Are Stock Markets Really so Inefficient? The Case of the 'Halloween Indicator'

17 Pages Posted: 11 Aug 2013 Last revised: 12 Dec 2013

See all articles by Hubert Dichtl

Hubert Dichtl

dichtl research & consulting GmbH; University of Hamburg

Wolfgang Drobetz

University of Hamburg

Date Written: September 2013


The old and simple investment strategy “Sell in May and Go Away” (also referred to as the “Halloween effect”) enjoys an unbroken popularity. Recent studies suggest that the Halloween effect even strengthened rather than weakened since its first publication by Bouman and Jacobsen (2002). We implement regression models as well as Hansen’s (2005) “Superior Predictive Ability” test to analyze whether stock markets are really so inefficient. In line with the predictions of market efficiency, our results reject the hypothesis that a trading strategy based on the Halloween effect significantly outperforms.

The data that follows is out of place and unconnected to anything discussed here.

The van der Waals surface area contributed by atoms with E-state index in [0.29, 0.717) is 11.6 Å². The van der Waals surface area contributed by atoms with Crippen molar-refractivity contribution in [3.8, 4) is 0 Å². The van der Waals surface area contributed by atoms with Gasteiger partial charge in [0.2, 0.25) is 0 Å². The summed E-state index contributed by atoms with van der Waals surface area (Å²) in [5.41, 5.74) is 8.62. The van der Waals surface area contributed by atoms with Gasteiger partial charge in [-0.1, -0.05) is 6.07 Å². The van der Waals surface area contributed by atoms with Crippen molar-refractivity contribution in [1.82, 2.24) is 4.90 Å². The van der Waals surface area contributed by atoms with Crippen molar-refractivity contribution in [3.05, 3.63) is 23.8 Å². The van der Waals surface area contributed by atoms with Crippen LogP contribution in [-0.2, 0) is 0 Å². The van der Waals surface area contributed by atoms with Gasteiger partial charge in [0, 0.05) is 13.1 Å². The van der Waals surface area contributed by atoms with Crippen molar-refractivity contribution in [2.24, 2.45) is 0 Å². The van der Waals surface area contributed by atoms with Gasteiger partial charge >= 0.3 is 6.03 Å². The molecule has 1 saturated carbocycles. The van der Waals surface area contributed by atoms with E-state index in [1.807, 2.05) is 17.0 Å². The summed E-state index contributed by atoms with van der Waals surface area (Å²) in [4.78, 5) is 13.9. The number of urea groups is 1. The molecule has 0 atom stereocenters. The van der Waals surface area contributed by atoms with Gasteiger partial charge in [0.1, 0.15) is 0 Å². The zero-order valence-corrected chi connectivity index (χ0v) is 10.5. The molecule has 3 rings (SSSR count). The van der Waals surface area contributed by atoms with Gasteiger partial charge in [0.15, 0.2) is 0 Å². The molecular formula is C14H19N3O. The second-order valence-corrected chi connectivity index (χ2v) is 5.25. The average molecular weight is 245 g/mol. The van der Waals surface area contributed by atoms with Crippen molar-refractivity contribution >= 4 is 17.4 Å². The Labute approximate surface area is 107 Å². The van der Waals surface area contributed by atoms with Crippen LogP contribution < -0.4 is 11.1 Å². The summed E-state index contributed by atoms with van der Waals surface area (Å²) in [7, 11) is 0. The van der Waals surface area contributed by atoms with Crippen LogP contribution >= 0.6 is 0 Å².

Keywords: Sell in May, stock market anomaly, bootstrap simulation, statistical inference

JEL Classification: G11, G12, G14

Suggested Citation

Dichtl, Hubert and Drobetz, Wolfgang, Are Stock Markets Really so Inefficient? The Case of the 'Halloween Indicator' (September 2013). Finance Research Letters, Forthcoming, Available at SSRN: or

Hubert Dichtl

dichtl research & consulting GmbH ( email )

Am Bahnhof 7
65812 Bad Soden am Taunus


University of Hamburg ( email )

Moorweidenstr. 18
Hamburg, 20148

Wolfgang Drobetz (Contact Author)

University of Hamburg ( email )

Moorweidenstrasse 18
Hamburg, 20148

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